After analyzing customer experiences at a Swiss luxury hotel in Zurich, brand breakups were found at two seemingly minor touchpoints: the breakfast area and the dining area.
Typically, a luxury brand breakup does not happen because of the core service delivery, such as the hotel room or the purchase experience. But in many instances, it happens because of seemingly tiny details.
Paying precise and rigorous attention to their customer journeys would prevent luxury brands from losing millions of dollars in revenue.
Picture one of the top US customers of one of the most successful luxury fashion brands. She regularly shops for amounts that exceed several hundreds of thousands of dollars during one visit. She gets invited to the brand’s private space for shopping (reserved for brand VIPs), and the flagship store she frequents often closes so she can shop in total privacy.
One would expect this critical customer relationship to go smoothly every time. Yet, this is what happened: After purchasing hundreds of bags, one of the customer’s bags had a significant defect on the inside, which the client only recognized upon returning home. The next day, she went to the store unannounced and was attended to by a different sales associate, who did not know her. She politely asked if she could exchange the bag for a new one since she didn’t use it. Yet, her request got bluntly denied. Instead, the sales associate offered to repair the bag, which wasn’t acceptable to the customer, as the brand created an unpleasant “take it or leave it” feeling.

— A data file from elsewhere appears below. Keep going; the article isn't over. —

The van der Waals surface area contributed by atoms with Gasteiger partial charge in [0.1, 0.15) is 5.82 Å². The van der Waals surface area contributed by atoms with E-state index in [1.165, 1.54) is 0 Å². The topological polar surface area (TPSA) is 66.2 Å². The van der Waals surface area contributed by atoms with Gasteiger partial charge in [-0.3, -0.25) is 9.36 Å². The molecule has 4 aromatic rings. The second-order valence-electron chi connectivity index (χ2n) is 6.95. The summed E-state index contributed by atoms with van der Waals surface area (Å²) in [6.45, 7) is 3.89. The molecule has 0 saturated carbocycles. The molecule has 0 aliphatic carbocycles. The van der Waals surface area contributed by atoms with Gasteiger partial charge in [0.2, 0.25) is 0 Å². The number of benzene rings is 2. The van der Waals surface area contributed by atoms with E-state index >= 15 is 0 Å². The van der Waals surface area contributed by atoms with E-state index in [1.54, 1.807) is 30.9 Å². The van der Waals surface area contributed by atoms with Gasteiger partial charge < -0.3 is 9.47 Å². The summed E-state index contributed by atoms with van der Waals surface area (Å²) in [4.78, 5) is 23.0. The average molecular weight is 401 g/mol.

After this interaction, the customer left the bag in the store, turned around, and departed for good. She never bought another item from the brand. The revenue loss counted into the millions. But even worse, the client got so furious that she repeated this story to her wealthy and influential friends — and many of them were also the brand’s top customers, causing an avalanche of lost clientele, revenue, and reputation.
One single interaction, after years of loyalty, was enough to cause a crucial brand breakup. And if you think this is the exception, think again. Our research indicates that most luxury brand breakups happen similarly. They are rarely caused by what many would call a “major” issue. Instead, they often get triggered by a seemingly minor interaction between the customer and staff. But they matter because those interactions signal to the customer that the brand does not care or take their issues seriously. That leads to a quick escalation of emotions, followed by a breakup. As such, years of trust get destroyed in a single minute.
When I recently analyzed the customer experience for a Swiss luxury hotel in Zurich, two breakups happened at two different touchpoints. The first was at the breakfast area. A guest had to wait two consecutive days for a table to get cleared, and the service took slightly longer than expected. During the same breakfast, coffee was available from a single machine only, and a permanent queue of guests trying to get their coffee rendered the waiting time between five and ten minutes. That was enough to cause anger and a subsequent breakup reaction, despite an otherwise excellent stay where the guest was extremely content with everything from the spacious and luxurious room to the friendliness of the staff. However, two consecutive breakfast annoyances were enough for the guest to decide never to come back.